Document Destruction Policies
In addition, the new discovery rules describe if, and what, sanctions will be imposed for failing to provide the documents agreed upon by the parties. This rule provides a safe harbor for failing to provide electronically stored information that was lost as a result of “routine, good faith operation of an electronic information system”. What is meant by “routine, good faith operation of an electronic information system”? It generally includes the distinctive features of computer operations and the routine alteration and deletion of information that is consistent with the health care provider’s established policies.
Once a health care provider is aware of a potential claim, or has been sued, a health care provider is subject to a “litigation hold,” which means that the health care provider is under a legal duty to preserve information. In many instances, a health care provider must modify or suspend its normal practice or disposition, including destruction, of paper and electronic records to prevent loss or destruction of information. It is important that health care providers address litigation hold procedures in their document retention and destruction policies.
Electronic Data Not Reasonably Accessible
Finally, there is an exception that would relieve a party from having to disclose electronically stored information that is not “reasonably accessible,” that is, information that would be costly and burdensome to produce. This exception addresses the issues raised by difficulties in locating, retrieving, and providing discovery of some electronically stored information. This is an important exception, but it is only available if health care providers are able to explain why certain data is not reasonably accessible and then document the true cost and burdens of producing the data being requested. The key to providing such an explanation is to have a thorough understanding of how data is maintained and retrieved in the health care providers’ electronic information systems.
Document the organization’s information storage systems. Health care providers should document, through written policies, the way its organization stores information, internally and externally in order to show that information was retained in the “usual course of business” or that information was destroyed as a result of “routine, good faith operation of an electronic information system.” The written policies should include computers (desktops and laptops), cell phones, personal digital assistants, mp3 players, flash drives and other electronic media storage devices. Legal counsel should be consulted as part of the process for development of appropriate policies.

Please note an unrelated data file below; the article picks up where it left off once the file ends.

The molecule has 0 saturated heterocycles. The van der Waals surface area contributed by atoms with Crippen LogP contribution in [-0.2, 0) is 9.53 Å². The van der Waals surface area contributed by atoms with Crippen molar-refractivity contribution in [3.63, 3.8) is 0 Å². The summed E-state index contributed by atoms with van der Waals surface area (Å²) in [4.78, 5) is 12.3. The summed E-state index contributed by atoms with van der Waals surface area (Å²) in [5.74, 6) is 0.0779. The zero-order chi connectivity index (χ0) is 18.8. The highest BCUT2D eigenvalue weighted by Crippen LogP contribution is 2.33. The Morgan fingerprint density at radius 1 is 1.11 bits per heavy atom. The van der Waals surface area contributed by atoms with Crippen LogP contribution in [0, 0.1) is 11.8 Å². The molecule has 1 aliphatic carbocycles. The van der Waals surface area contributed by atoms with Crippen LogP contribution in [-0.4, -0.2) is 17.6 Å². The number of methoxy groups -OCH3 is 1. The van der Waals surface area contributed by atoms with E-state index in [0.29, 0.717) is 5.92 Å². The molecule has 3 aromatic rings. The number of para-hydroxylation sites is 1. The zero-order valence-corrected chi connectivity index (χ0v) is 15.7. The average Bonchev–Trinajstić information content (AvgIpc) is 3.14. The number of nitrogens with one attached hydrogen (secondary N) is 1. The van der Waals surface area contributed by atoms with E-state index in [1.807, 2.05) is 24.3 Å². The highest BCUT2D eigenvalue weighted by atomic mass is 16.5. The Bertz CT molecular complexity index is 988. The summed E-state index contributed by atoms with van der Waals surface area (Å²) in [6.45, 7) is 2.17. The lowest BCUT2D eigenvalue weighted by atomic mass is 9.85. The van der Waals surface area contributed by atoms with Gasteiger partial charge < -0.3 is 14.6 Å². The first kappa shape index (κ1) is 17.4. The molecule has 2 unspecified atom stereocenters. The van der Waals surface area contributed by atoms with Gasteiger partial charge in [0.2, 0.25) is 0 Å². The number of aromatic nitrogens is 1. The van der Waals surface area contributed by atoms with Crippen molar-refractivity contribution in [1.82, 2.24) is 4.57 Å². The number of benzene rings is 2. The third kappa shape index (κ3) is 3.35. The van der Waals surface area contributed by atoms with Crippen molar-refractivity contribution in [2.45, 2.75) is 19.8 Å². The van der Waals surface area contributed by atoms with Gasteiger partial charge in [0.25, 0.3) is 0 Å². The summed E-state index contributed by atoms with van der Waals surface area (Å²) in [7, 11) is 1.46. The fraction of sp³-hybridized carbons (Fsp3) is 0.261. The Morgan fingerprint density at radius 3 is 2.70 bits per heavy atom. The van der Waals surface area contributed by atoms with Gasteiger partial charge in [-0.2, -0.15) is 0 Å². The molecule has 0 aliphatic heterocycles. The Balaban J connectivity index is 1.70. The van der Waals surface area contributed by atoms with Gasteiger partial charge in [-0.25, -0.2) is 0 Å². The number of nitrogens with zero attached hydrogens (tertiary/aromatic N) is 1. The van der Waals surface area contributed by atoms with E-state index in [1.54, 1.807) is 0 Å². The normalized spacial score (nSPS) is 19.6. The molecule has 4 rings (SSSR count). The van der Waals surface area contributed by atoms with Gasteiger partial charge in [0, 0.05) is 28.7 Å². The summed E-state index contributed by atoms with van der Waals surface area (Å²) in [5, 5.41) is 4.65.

Revise or update record retention policies to include electronically stored information. Health care providers should make sure their record retention policies include electronically stored information, including the storage, maintenance and destruction of such information.
Engage legal counsel early in a lawsuit. Health care providers should engage legal counsel early in the lawsuit, particularly during pre-trial conferences when an order for the discovery of electronic information is usually negotiated and agreed to by the parties.
Establish a protocol for responding to discovery requests. Health care providers should establish a protocol for responding to discovery requests so that members of their organizations understand their duties and obligations with respect to providing and preserving information, particularly if a “litigation hold” has been activated.
If your organization is currently involved in litigation, consult your legal counsel before beginning any of the following.
The goal of the new electronic discovery rules is to clarify the discovery process for electronically stored information. To avoid unpleasant and costly surprises, health care providers should be well underway in development or revision of appropriate document retention and destruction policies. Waiting until a lawsuit is commenced will be too late, and may put the health care provider at a significant risk and liability disadvantage.
1. See Federal Rule of Civil Procedure 16.
2. See Federal Rule of Civil Procedure 34.
3. See Federal Rule of Civil Procedure 37(f).
4. See Federal Rule of Civil Procedure 26(b)(2)(B).